Amphibians – Classification
The word ‘amphibian’ has been derived from the Greek word amphibious, where ‘amphi’ means ‘both’, and ‘bios’ means ‘life.’ It is a nod to the fact that amphibians spend part of their lives in water and rest on land.
The class of amphibians can be divided into three subclasses, out of which, two are already extinct.
1. Lepospondyli† – They had a simple spool-shaped cartilaginous spinal column that did not ossify, and grew like bony barrels around the notochord. Examples: Oestocephalus†, Adelospondylus†, and Diplocaulus†
2. Temnospondyli† – Lasting from the Carboniferous to the Cretaceous period, they were similar to modern crocodiles, with an elongated or blunt head. Most were bigger in size than today’s amphibians while others were similar to salamanders. Examples: Prionosuchus†, Siderops†, and Capetus†.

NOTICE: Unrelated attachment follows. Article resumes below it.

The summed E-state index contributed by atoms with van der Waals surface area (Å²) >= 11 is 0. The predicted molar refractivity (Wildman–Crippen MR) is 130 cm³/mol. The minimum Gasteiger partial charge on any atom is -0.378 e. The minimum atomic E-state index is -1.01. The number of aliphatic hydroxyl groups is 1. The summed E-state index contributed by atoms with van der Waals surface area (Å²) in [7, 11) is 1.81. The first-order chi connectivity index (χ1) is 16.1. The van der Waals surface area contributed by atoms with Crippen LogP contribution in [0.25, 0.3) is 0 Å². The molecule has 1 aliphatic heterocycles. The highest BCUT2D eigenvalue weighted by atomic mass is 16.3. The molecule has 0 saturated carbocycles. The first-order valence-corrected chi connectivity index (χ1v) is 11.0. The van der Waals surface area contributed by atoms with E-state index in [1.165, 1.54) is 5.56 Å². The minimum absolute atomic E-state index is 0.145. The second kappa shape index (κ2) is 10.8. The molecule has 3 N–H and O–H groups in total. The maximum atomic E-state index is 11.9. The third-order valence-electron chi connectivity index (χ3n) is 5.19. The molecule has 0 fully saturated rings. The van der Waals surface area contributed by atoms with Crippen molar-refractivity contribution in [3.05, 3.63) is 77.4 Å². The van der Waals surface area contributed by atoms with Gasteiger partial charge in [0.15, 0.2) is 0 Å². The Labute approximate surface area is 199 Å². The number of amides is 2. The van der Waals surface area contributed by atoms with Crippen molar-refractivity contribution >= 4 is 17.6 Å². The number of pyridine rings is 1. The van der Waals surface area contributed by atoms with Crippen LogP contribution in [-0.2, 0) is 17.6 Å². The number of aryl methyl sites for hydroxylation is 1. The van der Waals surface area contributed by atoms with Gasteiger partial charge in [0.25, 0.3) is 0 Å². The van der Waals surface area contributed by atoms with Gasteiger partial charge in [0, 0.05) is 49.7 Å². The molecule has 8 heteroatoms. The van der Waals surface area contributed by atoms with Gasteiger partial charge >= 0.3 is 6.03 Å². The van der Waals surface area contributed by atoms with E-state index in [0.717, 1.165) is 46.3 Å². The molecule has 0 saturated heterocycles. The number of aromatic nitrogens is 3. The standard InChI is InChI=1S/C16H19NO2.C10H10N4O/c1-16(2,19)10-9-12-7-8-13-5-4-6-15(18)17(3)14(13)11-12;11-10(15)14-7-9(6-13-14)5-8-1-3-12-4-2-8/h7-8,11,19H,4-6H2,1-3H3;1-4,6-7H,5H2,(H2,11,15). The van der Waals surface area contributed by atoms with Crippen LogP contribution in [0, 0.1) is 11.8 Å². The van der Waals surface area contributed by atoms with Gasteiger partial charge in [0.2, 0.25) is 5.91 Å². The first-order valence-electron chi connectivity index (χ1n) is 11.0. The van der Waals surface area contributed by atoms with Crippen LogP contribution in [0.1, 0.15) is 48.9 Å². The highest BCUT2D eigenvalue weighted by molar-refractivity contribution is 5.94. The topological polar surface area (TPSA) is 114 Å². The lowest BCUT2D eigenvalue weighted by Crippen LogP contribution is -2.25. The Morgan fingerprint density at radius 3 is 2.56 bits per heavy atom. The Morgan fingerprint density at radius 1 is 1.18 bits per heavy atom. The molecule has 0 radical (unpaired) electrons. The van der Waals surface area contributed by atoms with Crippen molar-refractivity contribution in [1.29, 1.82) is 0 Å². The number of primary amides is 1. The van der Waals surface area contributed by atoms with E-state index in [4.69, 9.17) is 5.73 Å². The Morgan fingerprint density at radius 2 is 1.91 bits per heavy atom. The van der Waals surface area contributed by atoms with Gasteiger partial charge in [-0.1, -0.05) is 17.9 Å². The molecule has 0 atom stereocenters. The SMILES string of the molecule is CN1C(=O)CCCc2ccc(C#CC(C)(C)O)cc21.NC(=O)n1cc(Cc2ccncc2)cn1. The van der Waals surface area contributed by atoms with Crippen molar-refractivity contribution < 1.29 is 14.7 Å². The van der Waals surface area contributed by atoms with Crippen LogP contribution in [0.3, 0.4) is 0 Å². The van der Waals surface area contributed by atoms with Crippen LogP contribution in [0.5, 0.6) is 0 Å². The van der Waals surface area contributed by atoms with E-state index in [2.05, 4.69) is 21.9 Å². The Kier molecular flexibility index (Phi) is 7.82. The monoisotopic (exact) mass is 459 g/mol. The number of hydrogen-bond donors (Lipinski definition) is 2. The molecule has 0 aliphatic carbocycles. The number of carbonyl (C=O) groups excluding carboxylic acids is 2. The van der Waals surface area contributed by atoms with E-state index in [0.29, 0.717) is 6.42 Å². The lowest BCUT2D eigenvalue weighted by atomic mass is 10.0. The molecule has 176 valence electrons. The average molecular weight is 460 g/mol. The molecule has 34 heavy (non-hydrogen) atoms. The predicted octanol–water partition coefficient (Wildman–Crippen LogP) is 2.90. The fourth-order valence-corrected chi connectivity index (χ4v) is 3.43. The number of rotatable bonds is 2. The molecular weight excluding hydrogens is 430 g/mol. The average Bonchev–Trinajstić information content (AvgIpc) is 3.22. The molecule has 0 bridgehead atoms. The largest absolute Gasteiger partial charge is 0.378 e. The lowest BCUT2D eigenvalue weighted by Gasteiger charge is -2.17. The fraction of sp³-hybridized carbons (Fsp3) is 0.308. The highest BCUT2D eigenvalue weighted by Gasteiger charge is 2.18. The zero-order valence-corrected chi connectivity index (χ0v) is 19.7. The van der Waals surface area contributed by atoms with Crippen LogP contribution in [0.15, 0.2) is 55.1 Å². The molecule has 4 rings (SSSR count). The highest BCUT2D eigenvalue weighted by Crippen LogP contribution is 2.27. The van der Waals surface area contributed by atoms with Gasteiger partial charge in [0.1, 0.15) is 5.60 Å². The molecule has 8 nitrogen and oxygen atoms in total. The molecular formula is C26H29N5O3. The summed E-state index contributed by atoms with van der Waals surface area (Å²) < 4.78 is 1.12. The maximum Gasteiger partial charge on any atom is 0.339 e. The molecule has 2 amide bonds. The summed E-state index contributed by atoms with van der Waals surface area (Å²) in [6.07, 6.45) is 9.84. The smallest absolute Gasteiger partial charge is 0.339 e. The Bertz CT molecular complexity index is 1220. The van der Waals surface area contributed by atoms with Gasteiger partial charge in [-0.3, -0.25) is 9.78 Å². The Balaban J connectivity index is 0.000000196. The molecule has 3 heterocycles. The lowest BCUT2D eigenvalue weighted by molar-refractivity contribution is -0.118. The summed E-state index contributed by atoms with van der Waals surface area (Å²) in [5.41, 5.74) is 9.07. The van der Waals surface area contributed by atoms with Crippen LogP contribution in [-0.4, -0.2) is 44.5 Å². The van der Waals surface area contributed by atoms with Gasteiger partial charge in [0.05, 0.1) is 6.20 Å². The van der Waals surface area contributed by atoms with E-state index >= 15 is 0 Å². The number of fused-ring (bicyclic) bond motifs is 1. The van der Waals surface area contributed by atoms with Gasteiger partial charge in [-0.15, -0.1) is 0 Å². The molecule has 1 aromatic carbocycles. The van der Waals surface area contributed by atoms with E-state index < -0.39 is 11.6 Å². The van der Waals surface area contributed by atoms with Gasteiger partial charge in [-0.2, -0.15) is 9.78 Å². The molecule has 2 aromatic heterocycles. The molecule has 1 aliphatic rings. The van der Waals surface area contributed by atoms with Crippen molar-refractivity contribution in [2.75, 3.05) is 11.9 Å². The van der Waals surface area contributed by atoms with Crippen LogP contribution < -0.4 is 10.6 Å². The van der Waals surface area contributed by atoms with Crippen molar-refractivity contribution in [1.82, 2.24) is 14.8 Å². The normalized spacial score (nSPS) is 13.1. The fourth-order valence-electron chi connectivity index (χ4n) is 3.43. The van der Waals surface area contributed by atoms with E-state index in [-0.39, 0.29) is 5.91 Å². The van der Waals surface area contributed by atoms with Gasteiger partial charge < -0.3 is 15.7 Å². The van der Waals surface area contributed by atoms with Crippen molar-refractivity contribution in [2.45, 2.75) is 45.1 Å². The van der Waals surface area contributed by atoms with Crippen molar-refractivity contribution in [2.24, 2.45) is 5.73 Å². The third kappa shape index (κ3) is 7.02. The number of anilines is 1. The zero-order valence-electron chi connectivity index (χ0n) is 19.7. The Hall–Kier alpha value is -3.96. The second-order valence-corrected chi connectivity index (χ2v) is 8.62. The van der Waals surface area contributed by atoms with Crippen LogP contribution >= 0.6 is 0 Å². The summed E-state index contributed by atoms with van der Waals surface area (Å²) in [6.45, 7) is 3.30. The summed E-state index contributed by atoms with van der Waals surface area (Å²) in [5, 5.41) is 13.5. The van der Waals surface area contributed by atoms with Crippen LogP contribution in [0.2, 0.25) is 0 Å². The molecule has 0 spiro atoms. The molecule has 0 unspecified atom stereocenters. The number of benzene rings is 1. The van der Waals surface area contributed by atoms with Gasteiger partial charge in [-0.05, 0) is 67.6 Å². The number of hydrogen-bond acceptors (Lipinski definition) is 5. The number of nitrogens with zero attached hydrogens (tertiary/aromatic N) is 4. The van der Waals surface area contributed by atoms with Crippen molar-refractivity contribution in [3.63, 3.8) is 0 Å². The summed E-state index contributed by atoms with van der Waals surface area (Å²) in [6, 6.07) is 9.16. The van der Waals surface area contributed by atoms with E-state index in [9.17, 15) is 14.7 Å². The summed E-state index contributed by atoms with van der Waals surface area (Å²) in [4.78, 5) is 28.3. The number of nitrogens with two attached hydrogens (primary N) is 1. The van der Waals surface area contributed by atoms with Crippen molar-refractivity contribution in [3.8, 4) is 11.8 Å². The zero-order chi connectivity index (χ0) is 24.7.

3. Lissamphibia – This includes all modern amphibians, including toads, frogs, salamanders, newts, and caecilians. It can be further classified into:
- Salientia – Includes all amphibians from the order Anura, i.e. all toads, and frogs. Most species have webbed feet. Examples: Goliath frog, common toad.
- Caudata – Includes all newts, and salamanders, characterized by the presence of tail during the larval, juvenile, and adult stages of life. Examples: Eastern newt, spotted salamander.
- Gymnophiona – Includes caecilians like the Kuala Lumpur caecilian, and Banna caecilian. Apart from being the only legless amphibians, they can be identified by their worm-like appearance.